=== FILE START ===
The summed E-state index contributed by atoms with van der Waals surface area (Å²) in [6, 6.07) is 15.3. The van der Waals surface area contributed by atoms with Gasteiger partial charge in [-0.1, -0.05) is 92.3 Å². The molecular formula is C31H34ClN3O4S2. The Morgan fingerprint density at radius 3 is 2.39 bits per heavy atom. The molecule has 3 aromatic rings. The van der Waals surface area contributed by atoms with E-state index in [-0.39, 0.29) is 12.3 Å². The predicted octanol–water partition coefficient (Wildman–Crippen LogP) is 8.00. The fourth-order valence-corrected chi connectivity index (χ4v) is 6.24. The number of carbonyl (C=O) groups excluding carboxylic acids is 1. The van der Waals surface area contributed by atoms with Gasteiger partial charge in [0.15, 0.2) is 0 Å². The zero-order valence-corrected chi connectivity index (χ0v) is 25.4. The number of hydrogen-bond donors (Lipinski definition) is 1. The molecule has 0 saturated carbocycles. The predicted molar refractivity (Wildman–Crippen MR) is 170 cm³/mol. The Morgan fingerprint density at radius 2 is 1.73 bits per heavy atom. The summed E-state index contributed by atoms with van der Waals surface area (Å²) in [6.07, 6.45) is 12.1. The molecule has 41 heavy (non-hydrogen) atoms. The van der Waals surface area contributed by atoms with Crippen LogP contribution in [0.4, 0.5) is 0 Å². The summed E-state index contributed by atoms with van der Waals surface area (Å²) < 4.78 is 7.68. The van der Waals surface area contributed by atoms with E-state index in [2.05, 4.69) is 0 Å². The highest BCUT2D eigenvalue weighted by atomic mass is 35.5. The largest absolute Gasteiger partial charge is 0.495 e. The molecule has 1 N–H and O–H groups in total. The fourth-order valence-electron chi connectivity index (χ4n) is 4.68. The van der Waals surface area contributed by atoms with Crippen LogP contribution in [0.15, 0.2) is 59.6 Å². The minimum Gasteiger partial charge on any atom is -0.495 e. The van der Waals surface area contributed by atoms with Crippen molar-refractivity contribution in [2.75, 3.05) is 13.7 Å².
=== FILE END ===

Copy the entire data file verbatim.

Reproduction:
The summed E-state index contributed by atoms with van der Waals surface area (Å²) in [6, 6.07) is 15.3. The van der Waals surface area contributed by atoms with Gasteiger partial charge in [-0.1, -0.05) is 92.3 Å². The molecular formula is C31H34ClN3O4S2. The Morgan fingerprint density at radius 3 is 2.39 bits per heavy atom. The molecule has 3 aromatic rings. The van der Waals surface area contributed by atoms with E-state index in [-0.39, 0.29) is 12.3 Å². The predicted octanol–water partition coefficient (Wildman–Crippen LogP) is 8.00. The fourth-order valence-corrected chi connectivity index (χ4v) is 6.24. The number of carbonyl (C=O) groups excluding carboxylic acids is 1. The van der Waals surface area contributed by atoms with Gasteiger partial charge in [0.15, 0.2) is 0 Å². The zero-order valence-corrected chi connectivity index (χ0v) is 25.4. The number of hydrogen-bond donors (Lipinski definition) is 1. The molecule has 0 saturated carbocycles. The predicted molar refractivity (Wildman–Crippen MR) is 170 cm³/mol. The Morgan fingerprint density at radius 2 is 1.73 bits per heavy atom. The summed E-state index contributed by atoms with van der Waals surface area (Å²) in [6.07, 6.45) is 12.1. The molecule has 41 heavy (non-hydrogen) atoms. The van der Waals surface area contributed by atoms with Crippen LogP contribution in [0.4, 0.5) is 0 Å². The summed E-state index contributed by atoms with van der Waals surface area (Å²) < 4.78 is 7.68. The van der Waals surface area contributed by atoms with E-state index in [2.05, 4.69) is 0 Å². The highest BCUT2D eigenvalue weighted by atomic mass is 35.5. The largest absolute Gasteiger partial charge is 0.495 e. The molecule has 1 N–H and O–H groups in total. The fourth-order valence-electron chi connectivity index (χ4n) is 4.68. The van der Waals surface area contributed by atoms with Crippen LogP contribution in [0.15, 0.2) is 59.6 Å². The minimum Gasteiger partial charge on any atom is -0.495 e. The van der Waals surface area contributed by atoms with Crippen molar-refractivity contribution in [2.75, 3.05) is 13.7 Å².